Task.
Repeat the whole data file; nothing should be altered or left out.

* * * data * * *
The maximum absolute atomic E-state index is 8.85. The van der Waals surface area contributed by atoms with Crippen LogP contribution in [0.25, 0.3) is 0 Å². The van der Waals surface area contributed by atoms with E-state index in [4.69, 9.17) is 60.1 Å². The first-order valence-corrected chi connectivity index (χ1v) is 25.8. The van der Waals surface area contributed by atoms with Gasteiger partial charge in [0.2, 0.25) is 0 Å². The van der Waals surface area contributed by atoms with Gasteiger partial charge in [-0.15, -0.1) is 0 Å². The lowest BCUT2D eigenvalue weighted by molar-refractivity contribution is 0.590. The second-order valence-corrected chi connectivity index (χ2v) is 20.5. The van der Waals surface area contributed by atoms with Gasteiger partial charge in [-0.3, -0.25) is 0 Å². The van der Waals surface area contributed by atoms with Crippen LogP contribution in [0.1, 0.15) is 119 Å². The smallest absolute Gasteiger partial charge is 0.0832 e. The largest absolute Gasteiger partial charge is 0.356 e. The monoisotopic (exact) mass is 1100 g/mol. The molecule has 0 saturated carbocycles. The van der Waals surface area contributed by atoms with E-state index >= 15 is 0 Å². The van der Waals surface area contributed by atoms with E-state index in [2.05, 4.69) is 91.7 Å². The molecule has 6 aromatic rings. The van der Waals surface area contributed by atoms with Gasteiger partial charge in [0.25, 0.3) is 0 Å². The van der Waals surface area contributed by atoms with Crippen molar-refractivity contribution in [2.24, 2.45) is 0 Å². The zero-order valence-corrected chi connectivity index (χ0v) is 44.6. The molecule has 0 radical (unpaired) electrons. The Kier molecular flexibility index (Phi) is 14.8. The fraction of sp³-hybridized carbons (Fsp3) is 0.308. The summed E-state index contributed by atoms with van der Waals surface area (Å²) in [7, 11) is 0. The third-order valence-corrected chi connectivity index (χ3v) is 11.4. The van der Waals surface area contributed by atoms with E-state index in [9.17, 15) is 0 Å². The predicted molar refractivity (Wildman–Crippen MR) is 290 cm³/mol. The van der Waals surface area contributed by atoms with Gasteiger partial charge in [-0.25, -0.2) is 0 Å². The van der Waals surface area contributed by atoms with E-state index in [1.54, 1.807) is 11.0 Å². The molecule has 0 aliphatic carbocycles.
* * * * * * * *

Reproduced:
The maximum absolute atomic E-state index is 8.85. The van der Waals surface area contributed by atoms with Crippen LogP contribution in [0.25, 0.3) is 0 Å². The van der Waals surface area contributed by atoms with E-state index in [4.69, 9.17) is 60.1 Å². The first-order valence-corrected chi connectivity index (χ1v) is 25.8. The van der Waals surface area contributed by atoms with Gasteiger partial charge in [0.2, 0.25) is 0 Å². The van der Waals surface area contributed by atoms with Gasteiger partial charge in [-0.15, -0.1) is 0 Å². The lowest BCUT2D eigenvalue weighted by molar-refractivity contribution is 0.590. The second-order valence-corrected chi connectivity index (χ2v) is 20.5. The van der Waals surface area contributed by atoms with Gasteiger partial charge in [-0.3, -0.25) is 0 Å². The van der Waals surface area contributed by atoms with Crippen LogP contribution in [0.1, 0.15) is 119 Å². The smallest absolute Gasteiger partial charge is 0.0832 e. The largest absolute Gasteiger partial charge is 0.356 e. The monoisotopic (exact) mass is 1100 g/mol. The molecule has 0 saturated carbocycles. The van der Waals surface area contributed by atoms with E-state index >= 15 is 0 Å². The van der Waals surface area contributed by atoms with E-state index in [2.05, 4.69) is 91.7 Å². The molecule has 6 aromatic rings. The van der Waals surface area contributed by atoms with Gasteiger partial charge in [0.25, 0.3) is 0 Å². The van der Waals surface area contributed by atoms with Crippen molar-refractivity contribution in [2.24, 2.45) is 0 Å². The zero-order valence-corrected chi connectivity index (χ0v) is 44.6. The molecule has 0 radical (unpaired) electrons. The Kier molecular flexibility index (Phi) is 14.8. The fraction of sp³-hybridized carbons (Fsp3) is 0.308. The summed E-state index contributed by atoms with van der Waals surface area (Å²) in [7, 11) is 0. The third-order valence-corrected chi connectivity index (χ3v) is 11.4. The van der Waals surface area contributed by atoms with E-state index in [9.17, 15) is 0 Å². The predicted molar refractivity (Wildman–Crippen MR) is 290 cm³/mol. The van der Waals surface area contributed by atoms with Gasteiger partial charge in [-0.25, -0.2) is 0 Å². The van der Waals surface area contributed by atoms with E-state index in [1.54, 1.807) is 11.0 Å². The molecule has 0 aliphatic carbocycles.